There are players in the second unit who could start for other teams, or have already established themselves as starters elsewhere. The key to the chemistry of this team is getting everyone to buy in and understand their role. Johnson admits to being comfortable in his role with the second unit. Patterson says that while he, like every other player in the league, would like to start, everyone's on the same page and he feels the environment in Toronto was "too perfect to pass up" despite the potential for more minutes or money elsewhere this offseason. 

The one thing that distinguishes the Raptors' bench unit is their ability to finish games as a complete five man unit. Vasquez, Williams, Johnson, Patterson and Tyler Hansbrough have logged 113 minutes together this season as a five-man unit, and have a net rating of +18.4 (107.8 points per 100 possessions on offense, while allowing 89.4 points per 100 possessions on the other end). 

In Monday's victory at home over the Orlando Magic, this five man unit played the majority of the fourth quarter, helping the Raptors extend their six-point lead at the end of the third to a double digit cushion on their way to a 95-82 win. On the second night of a back-to-back, the starters were able to, in Johnson's words, "rest easy".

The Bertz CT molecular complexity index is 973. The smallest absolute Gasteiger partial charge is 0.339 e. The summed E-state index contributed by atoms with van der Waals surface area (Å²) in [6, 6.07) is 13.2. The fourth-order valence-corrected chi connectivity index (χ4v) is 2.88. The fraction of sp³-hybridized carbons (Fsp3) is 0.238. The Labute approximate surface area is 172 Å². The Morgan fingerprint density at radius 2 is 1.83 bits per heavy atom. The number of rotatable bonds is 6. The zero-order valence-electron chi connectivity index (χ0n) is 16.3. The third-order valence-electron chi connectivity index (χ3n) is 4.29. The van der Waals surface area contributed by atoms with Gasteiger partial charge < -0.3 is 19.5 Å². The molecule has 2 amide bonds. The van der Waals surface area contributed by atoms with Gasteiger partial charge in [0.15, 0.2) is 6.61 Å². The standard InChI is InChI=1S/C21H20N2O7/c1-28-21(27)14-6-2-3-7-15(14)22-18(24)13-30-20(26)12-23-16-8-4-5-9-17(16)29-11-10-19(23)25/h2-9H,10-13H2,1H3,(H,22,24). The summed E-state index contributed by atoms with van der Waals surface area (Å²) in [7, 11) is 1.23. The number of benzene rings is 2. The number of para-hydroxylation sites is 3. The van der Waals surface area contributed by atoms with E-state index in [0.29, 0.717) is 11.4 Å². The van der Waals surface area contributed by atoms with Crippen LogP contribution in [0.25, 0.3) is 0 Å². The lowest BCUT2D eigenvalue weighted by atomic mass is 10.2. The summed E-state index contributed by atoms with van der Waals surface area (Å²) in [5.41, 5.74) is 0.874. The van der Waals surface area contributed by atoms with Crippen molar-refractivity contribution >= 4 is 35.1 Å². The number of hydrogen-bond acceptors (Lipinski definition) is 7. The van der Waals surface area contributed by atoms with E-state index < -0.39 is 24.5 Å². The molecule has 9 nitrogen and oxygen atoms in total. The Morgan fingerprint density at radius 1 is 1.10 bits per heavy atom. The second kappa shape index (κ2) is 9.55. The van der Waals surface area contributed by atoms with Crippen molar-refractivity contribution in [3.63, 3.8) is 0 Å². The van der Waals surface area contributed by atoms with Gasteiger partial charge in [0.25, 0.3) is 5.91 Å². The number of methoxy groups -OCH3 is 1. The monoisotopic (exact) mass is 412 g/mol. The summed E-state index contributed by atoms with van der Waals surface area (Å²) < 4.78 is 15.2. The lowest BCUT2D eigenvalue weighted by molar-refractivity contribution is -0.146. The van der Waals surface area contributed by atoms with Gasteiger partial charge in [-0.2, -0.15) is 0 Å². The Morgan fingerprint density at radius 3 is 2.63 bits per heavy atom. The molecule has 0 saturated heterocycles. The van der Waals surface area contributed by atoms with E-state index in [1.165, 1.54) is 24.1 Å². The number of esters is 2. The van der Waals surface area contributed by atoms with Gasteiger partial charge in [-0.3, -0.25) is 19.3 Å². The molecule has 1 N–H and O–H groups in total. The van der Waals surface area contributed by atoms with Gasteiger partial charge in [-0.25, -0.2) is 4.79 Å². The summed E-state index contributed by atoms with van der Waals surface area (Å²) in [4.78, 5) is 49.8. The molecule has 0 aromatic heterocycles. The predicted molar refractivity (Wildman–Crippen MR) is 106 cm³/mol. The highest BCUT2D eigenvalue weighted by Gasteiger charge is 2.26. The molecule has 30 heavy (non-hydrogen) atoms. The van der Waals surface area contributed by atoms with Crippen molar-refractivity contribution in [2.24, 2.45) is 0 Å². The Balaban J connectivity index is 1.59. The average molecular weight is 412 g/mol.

"A lot of guys in this league don't like coming off the bench," Vasquez said. "That's the beauty of our team. We're coming off the bench, doing our job and making it fun."

Despite the team's early success, many have pointed to the Raptors schedule to explain their fast start, especially since they played 11 of their first 15 games at home to start the season. But to their credit, the Raptors have won almost all of the games they're supposed to so far. To date, they've only lost twice to teams who are currently below .500 (both on the road, to Miami and the Los Angeles Lakers). In the East, simply taking care of business will be enough to get a team to 50-plus wins.